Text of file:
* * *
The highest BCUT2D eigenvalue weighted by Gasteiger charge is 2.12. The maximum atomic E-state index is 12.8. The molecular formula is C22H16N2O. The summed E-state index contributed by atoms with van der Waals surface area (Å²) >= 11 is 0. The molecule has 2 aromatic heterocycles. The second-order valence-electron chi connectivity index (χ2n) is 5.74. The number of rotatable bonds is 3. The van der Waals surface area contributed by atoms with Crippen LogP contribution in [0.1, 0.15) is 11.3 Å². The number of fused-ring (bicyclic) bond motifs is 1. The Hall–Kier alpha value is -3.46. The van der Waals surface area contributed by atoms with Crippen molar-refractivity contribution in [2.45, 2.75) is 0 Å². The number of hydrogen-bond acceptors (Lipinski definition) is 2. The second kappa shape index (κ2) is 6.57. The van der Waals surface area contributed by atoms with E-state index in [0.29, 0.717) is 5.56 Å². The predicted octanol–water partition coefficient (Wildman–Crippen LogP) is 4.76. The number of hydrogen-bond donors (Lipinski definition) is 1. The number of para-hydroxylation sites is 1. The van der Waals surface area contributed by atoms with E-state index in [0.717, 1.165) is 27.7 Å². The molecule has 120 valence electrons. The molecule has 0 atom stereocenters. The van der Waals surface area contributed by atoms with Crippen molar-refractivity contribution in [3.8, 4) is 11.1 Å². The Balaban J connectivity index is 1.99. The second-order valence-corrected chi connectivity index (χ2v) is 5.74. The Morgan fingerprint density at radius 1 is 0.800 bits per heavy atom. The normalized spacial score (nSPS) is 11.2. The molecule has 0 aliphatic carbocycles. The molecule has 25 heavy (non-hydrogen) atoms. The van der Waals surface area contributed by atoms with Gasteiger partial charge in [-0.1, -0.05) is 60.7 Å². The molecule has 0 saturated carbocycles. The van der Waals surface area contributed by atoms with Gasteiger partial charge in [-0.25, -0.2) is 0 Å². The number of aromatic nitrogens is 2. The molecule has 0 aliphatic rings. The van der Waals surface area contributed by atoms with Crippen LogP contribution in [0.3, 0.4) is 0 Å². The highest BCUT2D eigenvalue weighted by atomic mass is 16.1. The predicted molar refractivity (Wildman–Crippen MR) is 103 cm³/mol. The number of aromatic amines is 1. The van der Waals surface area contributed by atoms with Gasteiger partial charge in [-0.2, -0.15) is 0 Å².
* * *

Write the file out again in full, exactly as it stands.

The highest BCUT2D eigenvalue weighted by Gasteiger charge is 2.12. The maximum atomic E-state index is 12.8. The molecular formula is C22H16N2O. The summed E-state index contributed by atoms with van der Waals surface area (Å²) >= 11 is 0. The molecule has 2 aromatic heterocycles. The second-order valence-electron chi connectivity index (χ2n) is 5.74. The number of rotatable bonds is 3. The van der Waals surface area contributed by atoms with Crippen LogP contribution in [0.1, 0.15) is 11.3 Å². The number of fused-ring (bicyclic) bond motifs is 1. The Hall–Kier alpha value is -3.46. The van der Waals surface area contributed by atoms with Crippen molar-refractivity contribution in [2.45, 2.75) is 0 Å². The number of hydrogen-bond acceptors (Lipinski definition) is 2. The second kappa shape index (κ2) is 6.57. The van der Waals surface area contributed by atoms with E-state index in [0.29, 0.717) is 5.56 Å². The predicted octanol–water partition coefficient (Wildman–Crippen LogP) is 4.76. The number of hydrogen-bond donors (Lipinski definition) is 1. The number of para-hydroxylation sites is 1. The van der Waals surface area contributed by atoms with E-state index in [0.717, 1.165) is 27.7 Å². The molecule has 120 valence electrons. The molecule has 0 atom stereocenters. The van der Waals surface area contributed by atoms with Crippen molar-refractivity contribution in [3.8, 4) is 11.1 Å². The Balaban J connectivity index is 1.99. The second-order valence-corrected chi connectivity index (χ2v) is 5.74. The Morgan fingerprint density at radius 1 is 0.800 bits per heavy atom. The normalized spacial score (nSPS) is 11.2. The molecule has 0 aliphatic carbocycles. The molecule has 25 heavy (non-hydrogen) atoms. The van der Waals surface area contributed by atoms with Gasteiger partial charge in [-0.1, -0.05) is 60.7 Å². The molecule has 0 saturated carbocycles. The van der Waals surface area contributed by atoms with Gasteiger partial charge in [-0.25, -0.2) is 0 Å². The number of aromatic nitrogens is 2. The molecule has 0 aliphatic rings. The van der Waals surface area contributed by atoms with Crippen LogP contribution in [0.3, 0.4) is 0 Å². The highest BCUT2D eigenvalue weighted by atomic mass is 16.1. The predicted molar refractivity (Wildman–Crippen MR) is 103 cm³/mol. The number of aromatic amines is 1. The van der Waals surface area contributed by atoms with Gasteiger partial charge in [-0.2, -0.15) is 0 Å².